The other day I came across something entitled: How to tell you have arrived as a big-shot preacher. Be assured I do not feel – nor have I ever – like a big shot preacher or that I have arrived in ministry. So with my tongue planted firmly in my cheek, here they are:
1) You have a Bible published with your very own commentary notes.
“The Official Jerry Bigshot Bible.” It still has the basic 66 books of the Holy Scripture of course, but no one is buying it for that. They purchase it for the wonderful, scintillating, incisive–and insert a lot of other dynamic adjectives here!–notes at the bottom of each page.
How in the world Martin Luther pulled off the Reformation without your assistance is anybody’s guess.
2) You have two secretaries. One who works for you and the other who works for her.
Both lord it over the rest of the office staff since they work for the (ahem) head guy, but hey, that’s life and it’s to be expected.
3) You have research assistants to do your Bible study for you.
You can recall when you had time to check out the root of that Hebrew or Greek word. But those days are behind you. You’re just too busy for that any more.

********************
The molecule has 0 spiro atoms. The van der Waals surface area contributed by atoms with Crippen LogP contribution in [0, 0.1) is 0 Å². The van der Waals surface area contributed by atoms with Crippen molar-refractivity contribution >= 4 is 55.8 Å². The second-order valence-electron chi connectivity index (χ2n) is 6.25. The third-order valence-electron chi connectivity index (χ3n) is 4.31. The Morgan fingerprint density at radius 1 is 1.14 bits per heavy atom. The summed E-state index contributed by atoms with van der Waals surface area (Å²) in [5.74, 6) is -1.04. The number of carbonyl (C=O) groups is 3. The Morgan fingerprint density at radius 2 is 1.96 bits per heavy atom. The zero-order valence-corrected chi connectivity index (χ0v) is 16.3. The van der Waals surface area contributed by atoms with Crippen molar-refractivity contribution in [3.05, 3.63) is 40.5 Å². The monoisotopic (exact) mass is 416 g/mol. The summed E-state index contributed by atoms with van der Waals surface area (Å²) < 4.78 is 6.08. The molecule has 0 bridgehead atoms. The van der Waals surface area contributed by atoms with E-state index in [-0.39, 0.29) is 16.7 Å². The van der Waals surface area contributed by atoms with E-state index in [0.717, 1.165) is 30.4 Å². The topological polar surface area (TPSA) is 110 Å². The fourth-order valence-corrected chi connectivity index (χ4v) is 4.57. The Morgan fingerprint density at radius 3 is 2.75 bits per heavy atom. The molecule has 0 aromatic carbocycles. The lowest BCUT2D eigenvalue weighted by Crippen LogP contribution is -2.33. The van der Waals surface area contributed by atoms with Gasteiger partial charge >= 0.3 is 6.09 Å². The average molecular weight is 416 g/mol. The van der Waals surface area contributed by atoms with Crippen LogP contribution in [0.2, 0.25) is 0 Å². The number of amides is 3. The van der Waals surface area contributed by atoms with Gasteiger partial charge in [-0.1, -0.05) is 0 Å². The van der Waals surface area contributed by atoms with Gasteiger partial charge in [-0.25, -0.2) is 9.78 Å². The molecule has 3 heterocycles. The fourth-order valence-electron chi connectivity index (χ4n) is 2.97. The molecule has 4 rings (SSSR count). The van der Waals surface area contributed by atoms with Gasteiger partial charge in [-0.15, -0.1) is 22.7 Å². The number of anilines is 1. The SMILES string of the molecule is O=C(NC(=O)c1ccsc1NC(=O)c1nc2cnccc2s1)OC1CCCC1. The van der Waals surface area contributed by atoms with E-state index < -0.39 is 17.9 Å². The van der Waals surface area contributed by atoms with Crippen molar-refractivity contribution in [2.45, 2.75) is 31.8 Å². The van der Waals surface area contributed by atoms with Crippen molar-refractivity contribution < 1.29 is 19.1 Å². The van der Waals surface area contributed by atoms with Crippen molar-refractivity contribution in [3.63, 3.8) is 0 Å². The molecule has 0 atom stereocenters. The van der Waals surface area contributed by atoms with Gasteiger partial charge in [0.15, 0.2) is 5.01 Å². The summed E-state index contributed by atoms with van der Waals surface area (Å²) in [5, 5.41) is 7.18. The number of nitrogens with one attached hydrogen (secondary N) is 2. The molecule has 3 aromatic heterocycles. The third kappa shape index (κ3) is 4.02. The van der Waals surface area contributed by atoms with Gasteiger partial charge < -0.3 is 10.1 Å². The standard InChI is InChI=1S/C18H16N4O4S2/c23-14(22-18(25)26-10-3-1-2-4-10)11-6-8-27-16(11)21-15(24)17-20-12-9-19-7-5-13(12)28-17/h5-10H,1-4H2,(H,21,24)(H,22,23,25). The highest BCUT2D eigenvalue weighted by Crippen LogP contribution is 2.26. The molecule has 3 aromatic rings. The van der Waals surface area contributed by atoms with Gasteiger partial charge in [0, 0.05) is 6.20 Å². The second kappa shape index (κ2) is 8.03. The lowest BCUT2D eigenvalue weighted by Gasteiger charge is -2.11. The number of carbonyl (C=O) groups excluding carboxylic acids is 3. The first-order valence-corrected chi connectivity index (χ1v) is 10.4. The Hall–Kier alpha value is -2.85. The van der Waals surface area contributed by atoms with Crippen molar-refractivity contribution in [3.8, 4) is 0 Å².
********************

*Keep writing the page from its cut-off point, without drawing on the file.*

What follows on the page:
4) You get invited to large events to speak. Or, if you don’t, you leave the impression you do.
Small Churches with little people are “out of your league.”
5) The media calls for your “take” on events of the day.
Knowing they may call you find yourself practicing in advance what you will say.
6) You no longer have to attend those preacher’s meetings in your own county.
Everyone there knows you’d certainly be there if you weren’t just so busy flying hither and yon to speak. These days, you no longer know those pastors anyway, so attending their meetings would be awkward. Best to spare everyone the embarrassment by avoiding them altogether.
7) The mayor treats you like the CEO of a major employer in the community.
8) You’ve almost forgotten what the inside of a hospital room, nursing home or retirement center looks like.
You have other people doing the actual shepherding of your congregation. You’re above that sort of thing now.
9) You camouflage your dereliction of pastoral duties by fancy terms like vision-casting, motivation, and leadership.
Meanwhile, the pastor of the smaller church down the street is doing the actual shepherding of some of your members. They actually call him and ask if he could go to the hospital because you’re just too busy. They ask for his advice because you’re off at the meeting of the World Alliance for Global Alliances.
10) And finally, you know you have arrived as a big-shot pastor when you lie awake at night, unable to sleep because you are missing the actual work of pastoring your people.
You envy the pastor down the street.
I want you to know I love being a pastor and you make my task a joy and delight!
Photo by Akira Hojo on Unsplash